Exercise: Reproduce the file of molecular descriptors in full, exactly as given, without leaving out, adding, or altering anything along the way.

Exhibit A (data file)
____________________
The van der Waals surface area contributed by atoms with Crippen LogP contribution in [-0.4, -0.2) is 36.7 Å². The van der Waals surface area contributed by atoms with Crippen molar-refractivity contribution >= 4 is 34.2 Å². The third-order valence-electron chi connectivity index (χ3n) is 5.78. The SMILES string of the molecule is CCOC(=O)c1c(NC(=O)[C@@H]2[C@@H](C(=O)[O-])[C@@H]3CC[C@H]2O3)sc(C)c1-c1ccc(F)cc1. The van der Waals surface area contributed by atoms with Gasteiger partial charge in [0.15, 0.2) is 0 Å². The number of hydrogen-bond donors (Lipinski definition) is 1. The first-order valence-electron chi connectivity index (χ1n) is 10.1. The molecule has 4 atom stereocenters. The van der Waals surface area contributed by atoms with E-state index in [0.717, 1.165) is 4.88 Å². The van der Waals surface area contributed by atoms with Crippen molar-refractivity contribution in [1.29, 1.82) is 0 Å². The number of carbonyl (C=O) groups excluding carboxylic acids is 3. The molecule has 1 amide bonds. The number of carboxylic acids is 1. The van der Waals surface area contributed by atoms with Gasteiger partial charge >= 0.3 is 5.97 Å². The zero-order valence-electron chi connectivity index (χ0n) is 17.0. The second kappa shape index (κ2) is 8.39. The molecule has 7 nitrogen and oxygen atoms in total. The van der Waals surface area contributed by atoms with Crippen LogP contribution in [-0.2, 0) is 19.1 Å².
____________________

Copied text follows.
The van der Waals surface area contributed by atoms with Crippen LogP contribution in [-0.4, -0.2) is 36.7 Å². The van der Waals surface area contributed by atoms with Crippen molar-refractivity contribution >= 4 is 34.2 Å². The third-order valence-electron chi connectivity index (χ3n) is 5.78. The SMILES string of the molecule is CCOC(=O)c1c(NC(=O)[C@@H]2[C@@H](C(=O)[O-])[C@@H]3CC[C@H]2O3)sc(C)c1-c1ccc(F)cc1. The van der Waals surface area contributed by atoms with Gasteiger partial charge in [0.15, 0.2) is 0 Å². The number of hydrogen-bond donors (Lipinski definition) is 1. The first-order valence-electron chi connectivity index (χ1n) is 10.1. The molecule has 4 atom stereocenters. The van der Waals surface area contributed by atoms with E-state index in [0.717, 1.165) is 4.88 Å². The van der Waals surface area contributed by atoms with Crippen molar-refractivity contribution in [1.29, 1.82) is 0 Å². The number of carbonyl (C=O) groups excluding carboxylic acids is 3. The molecule has 1 amide bonds. The number of carboxylic acids is 1. The van der Waals surface area contributed by atoms with Gasteiger partial charge >= 0.3 is 5.97 Å². The zero-order valence-electron chi connectivity index (χ0n) is 17.0. The second kappa shape index (κ2) is 8.39. The molecule has 7 nitrogen and oxygen atoms in total. The van der Waals surface area contributed by atoms with Crippen LogP contribution in [-0.2, 0) is 19.1 Å².